P90X and back pain: causes and solutions

P90X, or Power 90 Extreme, is a 13-week intense exercise program that is gaining popularity with those looking to get in shape quickly. Many people have excellent results with this exercise program, but it is important to be careful when starting any new physical activity. The strength and flexibility demands of P90X can result in back pain for those who are not yet at a high level of fitness when they start the program.

P90X comes with 12 DVDs that focus on strength training, cardio, and stretching. The program can be customized by selecting the DVD rotation that supports your training goals.

Internet forums are full of people asking for advice on how to avoid back pain during P90X. Many identify the following exercises as the main causes of back pain.

Ripper X

This 15 minute workout is done 3 times a week. It involves a series of exercises designed to rapidly develop abdominal muscles. Many exercises that target the abdominal muscles cause back pain by creating tension in the lower back.

One particular exercise performed during Ab Ripper X can create tremendous stress on the lower back and hips: the Fifer Scissors. The exercise consists of lying on the ground with your back slightly off the ground and your legs in the air doing a scissor kick. The weight of the legs creates resistance in the abdominal muscles, which increases strength. The abs are also working to keep the upper body off the floor.

When your legs are in the air, your hip flexor muscles and not just your abs are working hard to support them. The hip flexor muscles pull on the pelvis, forcing it to lean forward, increasing the arch in the lower back. This can cause significant strain on your lower back muscles.

Watch the video at http://www.youtube.com/watch?v=ftk8ZtAcTsg for a tip on how to reduce pelvic tilt during the Fifer Scissors exercise. In general, it’s a good idea to tailor the Ab Ripper X to your individual needs, doing fewer reps at first, pausing the DVD when necessary, and eliminating pain-causing exercises.

Dreya roll

The Dreya Roll is an exercise at the end of the Core Synergistics segment of the P90X. You can see it done here: http://www.youtube.com/watch?v=xOb3RLgZOgc. This is a very high intensity workout that many critics say cannot be done at first. The force required to push your body from a sitting position to a standing position is supposed to come mainly from your core. This presupposes a lot of central force; When that strength is lacking, you will likely find yourself leaning in your lower back to push your upper body forward and get the momentum to push up. This tightens the lower back muscles.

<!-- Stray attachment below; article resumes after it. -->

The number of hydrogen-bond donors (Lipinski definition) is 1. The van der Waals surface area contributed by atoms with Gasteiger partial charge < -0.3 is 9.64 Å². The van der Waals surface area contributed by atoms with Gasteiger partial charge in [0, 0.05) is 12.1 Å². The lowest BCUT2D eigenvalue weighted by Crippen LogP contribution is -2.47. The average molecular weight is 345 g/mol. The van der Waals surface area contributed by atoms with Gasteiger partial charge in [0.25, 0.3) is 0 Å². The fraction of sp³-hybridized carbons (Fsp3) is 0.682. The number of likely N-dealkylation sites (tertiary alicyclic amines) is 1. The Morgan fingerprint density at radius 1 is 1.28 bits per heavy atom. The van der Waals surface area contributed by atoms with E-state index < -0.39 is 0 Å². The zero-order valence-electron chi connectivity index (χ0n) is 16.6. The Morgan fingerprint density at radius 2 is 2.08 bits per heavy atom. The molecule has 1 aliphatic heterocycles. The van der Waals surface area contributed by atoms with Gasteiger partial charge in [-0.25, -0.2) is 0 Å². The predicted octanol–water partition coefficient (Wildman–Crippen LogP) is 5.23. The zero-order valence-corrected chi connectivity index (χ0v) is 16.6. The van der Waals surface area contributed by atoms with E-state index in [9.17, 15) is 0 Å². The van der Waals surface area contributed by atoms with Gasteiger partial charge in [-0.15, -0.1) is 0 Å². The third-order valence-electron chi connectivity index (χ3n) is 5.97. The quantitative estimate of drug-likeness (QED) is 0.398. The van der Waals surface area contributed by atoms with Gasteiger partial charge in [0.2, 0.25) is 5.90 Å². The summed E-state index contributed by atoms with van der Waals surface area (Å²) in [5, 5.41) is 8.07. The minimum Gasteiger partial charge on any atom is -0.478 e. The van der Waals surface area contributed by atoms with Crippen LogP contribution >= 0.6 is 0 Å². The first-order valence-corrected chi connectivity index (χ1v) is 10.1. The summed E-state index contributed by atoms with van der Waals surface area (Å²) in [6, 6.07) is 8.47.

Many people report stopping this exercise altogether until they have progressed through the program and developed significant core strength. If a lack of strength requires you to modify your form to perform an exercise, it is best to discontinue the exercise until it can be performed correctly.

Plow position

YogaX is part of the P90X program. While this may seem like an easy and relaxing component, it is full of poses that only advanced yoga practitioners can perform. One of them is the position of the plow. From a shoulder stand, lower your legs overhead to the floor until the top of your lower legs are on the floor and your knees are next to your head. This requires tremendous flexibility from the spine and the muscles and ligaments from the lower back to the neck and shoulders.

Trying to do the plow pose the first few times with YogaX can lead to muscle and ligament strains in the upper body due to overstretching. Many other yoga poses require strength that you may not have at first. Respect yoga as a form of exercise and do not practice it thinking that all poses are achievable at first.

Muscle tension is the main danger to the back during P90X. If you continually overexert yourself, you also risk damaging your spinal joints and discs. Tailor the training to your needs and don’t try to keep up with the instructor in the video at first. Take your time, pause when necessary, and eliminate workouts that create excess stress on your back.